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An Ontario man who was homeless for years has donated $10,000 to a shelter that supported him after receiving compensation from a residential school settlement.

The act of kindness has triggered a slew of donations for Shelter House in Thunder Bay, Ont., which had to close an outreach program on April 1 after it ran out of funds for the operation.

That program, known as Street Outreach Services, or SOS, involved two staffers driving around and checking on the city's homeless, intoxicated and others at risk on the streets, and taking them to hospitals, detox facilities and shelters, said Alexandra Calderon, a development officer at Shelter House.

A van used to run the program was operated 12 hours a day from 2 p.m. to 2 a.m. and helped alleviate the strain on the city's emergency services, she said.

A few weeks ago, a First Nations man who had used the shelter and the outreach program extensively walked into Calderon's office and said he wanted to give back, she recalled.

"My first reaction was 'I'm sure you need this money more and you should take it and keep it for yourself,"' Calderon said. "He said, 'No, no, I want to make sure my friends are safe and the SOS is out there so that if they need help, or a ride, they can get one."'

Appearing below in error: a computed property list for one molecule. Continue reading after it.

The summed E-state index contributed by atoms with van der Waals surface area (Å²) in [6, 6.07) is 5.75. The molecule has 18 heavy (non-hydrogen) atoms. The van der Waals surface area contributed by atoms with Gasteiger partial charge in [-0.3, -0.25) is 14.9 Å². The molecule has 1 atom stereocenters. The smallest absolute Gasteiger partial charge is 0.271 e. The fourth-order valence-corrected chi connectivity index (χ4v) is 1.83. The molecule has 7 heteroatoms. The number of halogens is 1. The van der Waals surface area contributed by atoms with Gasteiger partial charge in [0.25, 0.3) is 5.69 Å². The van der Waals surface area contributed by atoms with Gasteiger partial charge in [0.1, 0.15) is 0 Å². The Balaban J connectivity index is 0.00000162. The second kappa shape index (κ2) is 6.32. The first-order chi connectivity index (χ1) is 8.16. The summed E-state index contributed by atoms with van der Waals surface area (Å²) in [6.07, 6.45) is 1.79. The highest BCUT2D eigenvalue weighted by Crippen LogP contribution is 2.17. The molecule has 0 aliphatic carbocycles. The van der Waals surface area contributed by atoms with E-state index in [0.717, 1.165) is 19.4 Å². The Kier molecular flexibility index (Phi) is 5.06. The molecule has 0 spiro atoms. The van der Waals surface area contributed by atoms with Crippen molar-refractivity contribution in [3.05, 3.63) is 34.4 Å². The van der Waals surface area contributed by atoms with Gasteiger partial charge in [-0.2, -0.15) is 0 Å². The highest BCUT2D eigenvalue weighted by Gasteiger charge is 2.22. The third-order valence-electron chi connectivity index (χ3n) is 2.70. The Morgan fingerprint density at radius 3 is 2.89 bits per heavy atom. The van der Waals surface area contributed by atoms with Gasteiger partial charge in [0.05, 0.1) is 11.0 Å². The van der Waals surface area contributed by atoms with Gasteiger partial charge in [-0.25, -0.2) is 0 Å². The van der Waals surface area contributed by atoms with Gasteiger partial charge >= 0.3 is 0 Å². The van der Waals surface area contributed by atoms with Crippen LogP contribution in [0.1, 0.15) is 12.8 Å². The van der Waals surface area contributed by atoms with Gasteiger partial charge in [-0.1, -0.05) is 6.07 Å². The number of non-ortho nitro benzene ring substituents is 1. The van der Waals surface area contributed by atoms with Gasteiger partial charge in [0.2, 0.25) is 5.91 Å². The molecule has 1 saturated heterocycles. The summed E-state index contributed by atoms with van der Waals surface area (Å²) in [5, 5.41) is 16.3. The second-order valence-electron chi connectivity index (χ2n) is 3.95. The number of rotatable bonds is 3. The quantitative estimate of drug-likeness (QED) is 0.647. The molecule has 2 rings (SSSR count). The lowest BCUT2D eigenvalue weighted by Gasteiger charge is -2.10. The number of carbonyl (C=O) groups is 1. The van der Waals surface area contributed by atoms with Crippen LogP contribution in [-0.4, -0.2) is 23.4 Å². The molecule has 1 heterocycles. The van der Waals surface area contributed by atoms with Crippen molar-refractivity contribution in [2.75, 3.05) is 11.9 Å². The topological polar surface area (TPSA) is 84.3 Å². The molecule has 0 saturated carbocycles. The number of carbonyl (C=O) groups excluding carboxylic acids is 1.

Both Calderon and the man, who wishes to remain anonymous, then broke into tears.

"He was so proud to do it," Calderon said. "It's such a moving donation because it comes from somebody who has nothing."

Calderon said the man, who now has his own apartment, was at the shelter in early April during a news conference where David Paul Achneepineskum, the CEO of Matawa First Nation, pledged $10,000 per year for the next five years to the organization on behalf of the First Nation.

At that time, Achneepineskum called on others to step up.

Inspired by that call, the man made his donation after he received compensation from a class action suit against the federal government involving Canada's notorious residential school system.

Calderon said the shelter is a "low-barrier" facility, meaning it will accept those who are under the influence, which isn't the case in many shelters throughout the country.

"Just because somebody is intoxicated, doesn't mean they deserve to be incarcerated," she said.

"We'll pick them up and bring them to where they need to go, whether it's to a friend's house or whether it's back to the shelter or to the hospital. But we need money to get the program going to be able to do that."

The shelter has raised $75,000, but needs $125,000 in order to get the outreach program running again.

"This comes at a particularly good time for Thunder Bay," Calderon said of the man's donation. "He wants to make sure, as do we, that no one else is going to be out on the riverbanks alone."

In the past month, two First Nation teenagers were pulled from local waterways, prompting area chiefs to call for the RCMP to investigate. The chiefs slammed the Thunder Bay Police for what they called an ongoing indifference of indigenous people.

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Globe and Mail Update